It is easier, as the saying goes, to ride a horse in the direction it is going. The inevitable increases in the costs of natural capital should motivate us to get ahead of the curve. Shifting taxes toward resources creates powerful incentives to use fewer of them now. Simultaneously removing personal and employer taxes on labor creates new arenas of employment opportunity, since the cost of employment is reduced without lowering income. This in turn encourages many resource- saving activities, like closing the loops on material flows, disassembling products, and remanufacturing and repairing products, that currently look costlier than virgin resource use. This illusion is caused by keeping labor artificially expensive and raw materials artificially cheap. Many economists would say, let the markets dictate costs; taxation is interventionist. True, tax systems are by their very nature interventionist, but unless we abolish government, the question for society is how to intervene. A tax shift attempts to match price to cost. The present system is dissociative. People now know the price of everything but the true cost of nothing. Price is what the person pays. Cost is what society pays, here, now, elsewhere, and into the future. A pesticide may sell for thirty-five dollars a gallon, but what does it cost society as it makes its way into wells, rivers, and bloodstreams? Just because markets do not address value, goodness, justice, and morals does not mean that such concerns can be safely ignored.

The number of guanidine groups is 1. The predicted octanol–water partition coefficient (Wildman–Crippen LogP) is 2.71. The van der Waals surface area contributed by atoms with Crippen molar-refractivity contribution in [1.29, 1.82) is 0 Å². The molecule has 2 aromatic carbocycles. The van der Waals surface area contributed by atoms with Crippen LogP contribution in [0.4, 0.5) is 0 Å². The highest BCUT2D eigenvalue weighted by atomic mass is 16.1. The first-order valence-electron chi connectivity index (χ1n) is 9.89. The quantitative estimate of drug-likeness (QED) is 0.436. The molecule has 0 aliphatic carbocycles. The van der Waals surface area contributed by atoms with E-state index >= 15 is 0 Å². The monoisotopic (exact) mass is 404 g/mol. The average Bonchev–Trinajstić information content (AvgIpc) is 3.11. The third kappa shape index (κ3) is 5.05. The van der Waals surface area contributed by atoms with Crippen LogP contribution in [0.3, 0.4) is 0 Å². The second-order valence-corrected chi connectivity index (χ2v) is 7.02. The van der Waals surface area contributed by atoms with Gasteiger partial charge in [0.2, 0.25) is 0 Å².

To be clear, let’s look at what would not be taxed. You would receive your whole paycheck. The only deductions would be discretionary contributions to a retirement plan such as a 401(k) or to a charity. If you were an independent contractor, such as a plumber, graphic designer, or consultant, you would pocket all billable income. Small businesses would not pay income taxes, nor would corporations. And there would be no taxes on interest received on savings or bonds, or on retirement plans, or on savings for college tuition.